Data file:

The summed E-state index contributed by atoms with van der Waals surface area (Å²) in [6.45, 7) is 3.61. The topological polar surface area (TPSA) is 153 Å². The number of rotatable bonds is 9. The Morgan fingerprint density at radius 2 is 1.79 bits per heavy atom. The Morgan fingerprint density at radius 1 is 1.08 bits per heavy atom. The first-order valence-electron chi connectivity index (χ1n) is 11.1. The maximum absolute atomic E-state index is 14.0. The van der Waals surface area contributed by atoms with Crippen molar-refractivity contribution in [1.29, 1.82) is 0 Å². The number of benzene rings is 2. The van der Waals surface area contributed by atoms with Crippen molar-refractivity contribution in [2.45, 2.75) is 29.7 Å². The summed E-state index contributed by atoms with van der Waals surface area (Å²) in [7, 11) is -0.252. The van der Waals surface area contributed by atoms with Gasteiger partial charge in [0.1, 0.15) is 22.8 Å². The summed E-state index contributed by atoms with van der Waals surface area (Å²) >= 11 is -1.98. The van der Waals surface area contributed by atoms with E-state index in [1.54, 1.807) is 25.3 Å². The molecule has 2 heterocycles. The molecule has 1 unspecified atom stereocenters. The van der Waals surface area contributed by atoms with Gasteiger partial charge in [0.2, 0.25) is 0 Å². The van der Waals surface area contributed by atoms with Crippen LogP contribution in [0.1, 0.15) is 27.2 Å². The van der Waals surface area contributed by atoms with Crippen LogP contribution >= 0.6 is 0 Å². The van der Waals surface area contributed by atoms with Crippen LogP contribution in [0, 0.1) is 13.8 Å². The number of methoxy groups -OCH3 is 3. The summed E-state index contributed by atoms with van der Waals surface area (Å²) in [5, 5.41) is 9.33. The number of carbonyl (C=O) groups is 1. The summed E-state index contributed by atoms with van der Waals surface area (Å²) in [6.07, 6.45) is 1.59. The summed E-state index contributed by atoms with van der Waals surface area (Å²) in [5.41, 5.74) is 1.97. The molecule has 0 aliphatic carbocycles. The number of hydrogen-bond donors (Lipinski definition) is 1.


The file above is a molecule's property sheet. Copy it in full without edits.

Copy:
The summed E-state index contributed by atoms with van der Waals surface area (Å²) in [6.45, 7) is 3.61. The topological polar surface area (TPSA) is 153 Å². The number of rotatable bonds is 9. The Morgan fingerprint density at radius 2 is 1.79 bits per heavy atom. The Morgan fingerprint density at radius 1 is 1.08 bits per heavy atom. The first-order valence-electron chi connectivity index (χ1n) is 11.1. The maximum absolute atomic E-state index is 14.0. The van der Waals surface area contributed by atoms with Crippen molar-refractivity contribution in [1.29, 1.82) is 0 Å². The number of benzene rings is 2. The van der Waals surface area contributed by atoms with Crippen molar-refractivity contribution in [2.45, 2.75) is 29.7 Å². The summed E-state index contributed by atoms with van der Waals surface area (Å²) in [7, 11) is -0.252. The van der Waals surface area contributed by atoms with Gasteiger partial charge in [0.1, 0.15) is 22.8 Å². The summed E-state index contributed by atoms with van der Waals surface area (Å²) >= 11 is -1.98. The van der Waals surface area contributed by atoms with E-state index in [1.54, 1.807) is 25.3 Å². The molecule has 2 heterocycles. The molecule has 1 unspecified atom stereocenters. The van der Waals surface area contributed by atoms with Gasteiger partial charge in [0.2, 0.25) is 0 Å². The van der Waals surface area contributed by atoms with Crippen LogP contribution in [0.1, 0.15) is 27.2 Å². The van der Waals surface area contributed by atoms with Crippen LogP contribution >= 0.6 is 0 Å². The van der Waals surface area contributed by atoms with Crippen LogP contribution in [0, 0.1) is 13.8 Å². The number of methoxy groups -OCH3 is 3. The summed E-state index contributed by atoms with van der Waals surface area (Å²) in [5, 5.41) is 9.33. The number of carbonyl (C=O) groups is 1. The summed E-state index contributed by atoms with van der Waals surface area (Å²) in [6.07, 6.45) is 1.59. The summed E-state index contributed by atoms with van der Waals surface area (Å²) in [5.41, 5.74) is 1.97. The molecule has 0 aliphatic carbocycles. The number of hydrogen-bond donors (Lipinski definition) is 1.